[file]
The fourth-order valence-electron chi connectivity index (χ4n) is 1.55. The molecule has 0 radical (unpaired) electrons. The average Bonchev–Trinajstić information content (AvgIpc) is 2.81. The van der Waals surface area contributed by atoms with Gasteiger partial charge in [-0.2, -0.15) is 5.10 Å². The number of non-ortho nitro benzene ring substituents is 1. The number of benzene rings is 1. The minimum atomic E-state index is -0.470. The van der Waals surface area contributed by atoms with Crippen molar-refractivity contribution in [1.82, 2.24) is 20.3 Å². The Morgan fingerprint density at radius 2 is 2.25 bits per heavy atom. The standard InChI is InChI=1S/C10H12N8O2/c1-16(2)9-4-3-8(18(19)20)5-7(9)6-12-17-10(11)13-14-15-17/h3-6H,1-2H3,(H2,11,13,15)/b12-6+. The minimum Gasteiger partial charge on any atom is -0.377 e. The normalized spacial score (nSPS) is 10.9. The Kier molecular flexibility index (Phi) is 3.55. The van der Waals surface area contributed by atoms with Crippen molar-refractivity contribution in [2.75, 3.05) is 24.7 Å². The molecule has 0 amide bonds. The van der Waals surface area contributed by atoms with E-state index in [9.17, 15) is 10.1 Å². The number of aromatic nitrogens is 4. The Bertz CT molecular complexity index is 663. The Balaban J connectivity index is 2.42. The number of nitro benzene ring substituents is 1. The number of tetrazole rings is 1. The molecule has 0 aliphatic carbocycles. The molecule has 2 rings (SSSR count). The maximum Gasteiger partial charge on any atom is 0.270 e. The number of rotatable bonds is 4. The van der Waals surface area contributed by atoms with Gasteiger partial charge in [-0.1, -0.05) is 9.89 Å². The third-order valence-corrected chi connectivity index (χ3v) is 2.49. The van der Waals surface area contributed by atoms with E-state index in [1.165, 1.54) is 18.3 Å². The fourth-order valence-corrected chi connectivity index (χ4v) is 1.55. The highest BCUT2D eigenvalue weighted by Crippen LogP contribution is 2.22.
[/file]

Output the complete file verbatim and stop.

The fourth-order valence-electron chi connectivity index (χ4n) is 1.55. The molecule has 0 radical (unpaired) electrons. The average Bonchev–Trinajstić information content (AvgIpc) is 2.81. The van der Waals surface area contributed by atoms with Gasteiger partial charge in [-0.2, -0.15) is 5.10 Å². The number of non-ortho nitro benzene ring substituents is 1. The number of benzene rings is 1. The minimum atomic E-state index is -0.470. The van der Waals surface area contributed by atoms with Crippen molar-refractivity contribution in [1.82, 2.24) is 20.3 Å². The Morgan fingerprint density at radius 2 is 2.25 bits per heavy atom. The standard InChI is InChI=1S/C10H12N8O2/c1-16(2)9-4-3-8(18(19)20)5-7(9)6-12-17-10(11)13-14-15-17/h3-6H,1-2H3,(H2,11,13,15)/b12-6+. The minimum Gasteiger partial charge on any atom is -0.377 e. The normalized spacial score (nSPS) is 10.9. The Kier molecular flexibility index (Phi) is 3.55. The van der Waals surface area contributed by atoms with Crippen molar-refractivity contribution in [2.75, 3.05) is 24.7 Å². The molecule has 0 amide bonds. The van der Waals surface area contributed by atoms with E-state index in [9.17, 15) is 10.1 Å². The number of aromatic nitrogens is 4. The Bertz CT molecular complexity index is 663. The Balaban J connectivity index is 2.42. The number of nitro benzene ring substituents is 1. The number of tetrazole rings is 1. The molecule has 0 aliphatic carbocycles. The molecule has 2 rings (SSSR count). The maximum Gasteiger partial charge on any atom is 0.270 e. The number of rotatable bonds is 4. The van der Waals surface area contributed by atoms with Gasteiger partial charge in [-0.1, -0.05) is 9.89 Å². The third-order valence-corrected chi connectivity index (χ3v) is 2.49. The van der Waals surface area contributed by atoms with E-state index in [1.165, 1.54) is 18.3 Å². The fourth-order valence-corrected chi connectivity index (χ4v) is 1.55. The highest BCUT2D eigenvalue weighted by Crippen LogP contribution is 2.22.